Creation

The process of creation is inextricably linked with the process of communication. When a musician communicates, she creates new ideas and emotions in the members of her audience. When creation occurs to its fullest extent, the performer and audience experience ecstasy.

Rollo May believes that artists "create the conscience of the race." May writes that "by communicating their new ideas, artists can move their cultures in new directions." A creative musician can have a strong impact on her audience, because when she creates new ideas, she can use music to communicate those ideas to her audience.

Every authentic artist is engaged in this creating of the conscience of the race, even though he or she may be unaware of the fact. The artist is not a moralist by conscious intention, but is concerned only within his or her own being. But out of the symbols the artist sees and creates--as Giotto created the forms for the Renaissance--there is later hewn the ethical structure of the society (May 26).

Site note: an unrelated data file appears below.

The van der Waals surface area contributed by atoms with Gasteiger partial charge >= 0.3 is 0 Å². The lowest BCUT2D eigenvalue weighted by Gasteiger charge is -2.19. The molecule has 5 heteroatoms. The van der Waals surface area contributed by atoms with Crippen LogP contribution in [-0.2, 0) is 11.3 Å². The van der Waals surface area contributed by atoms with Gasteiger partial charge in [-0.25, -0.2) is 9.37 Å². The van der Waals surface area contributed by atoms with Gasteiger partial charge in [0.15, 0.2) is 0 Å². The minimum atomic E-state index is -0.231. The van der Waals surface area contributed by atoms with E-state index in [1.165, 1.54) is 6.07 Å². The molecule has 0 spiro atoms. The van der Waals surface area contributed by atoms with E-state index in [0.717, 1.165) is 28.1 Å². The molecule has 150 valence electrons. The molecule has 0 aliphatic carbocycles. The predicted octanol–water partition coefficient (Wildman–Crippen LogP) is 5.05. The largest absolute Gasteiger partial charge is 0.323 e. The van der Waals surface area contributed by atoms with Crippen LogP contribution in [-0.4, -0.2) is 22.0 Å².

Lionel Salter, a harpsichordist, describes the attitude necessary to create while performing:

You may be feeling more--I don't know--you may be feeling more worked up on this occasion--you feel something brighter is needed. You go into the music in a kind of--unbuttoned way, and if you play something which doesn't fit absolutely perfectly, well, it doesn't matter too much. You've really got to be on your toes, to be alert to do something which occurs to you which may seem a good idea, and be prepared also to find that it doesn't absolutely work. But it wouldn't matter because then the thing is alive, it's got some vitality in it (Bailey 41).
When a musician's creativity reaches a peak, the musician might experience a state of ecstasy. "Absorption, being caught up in, wholly involved, and so on, are used commonly to describe the state of the artist or scientist when creating or even the child at play. By whatever name one calls it, genuine creativity is characterized by an intensity of awareness, a heightened consciousness" (May 45).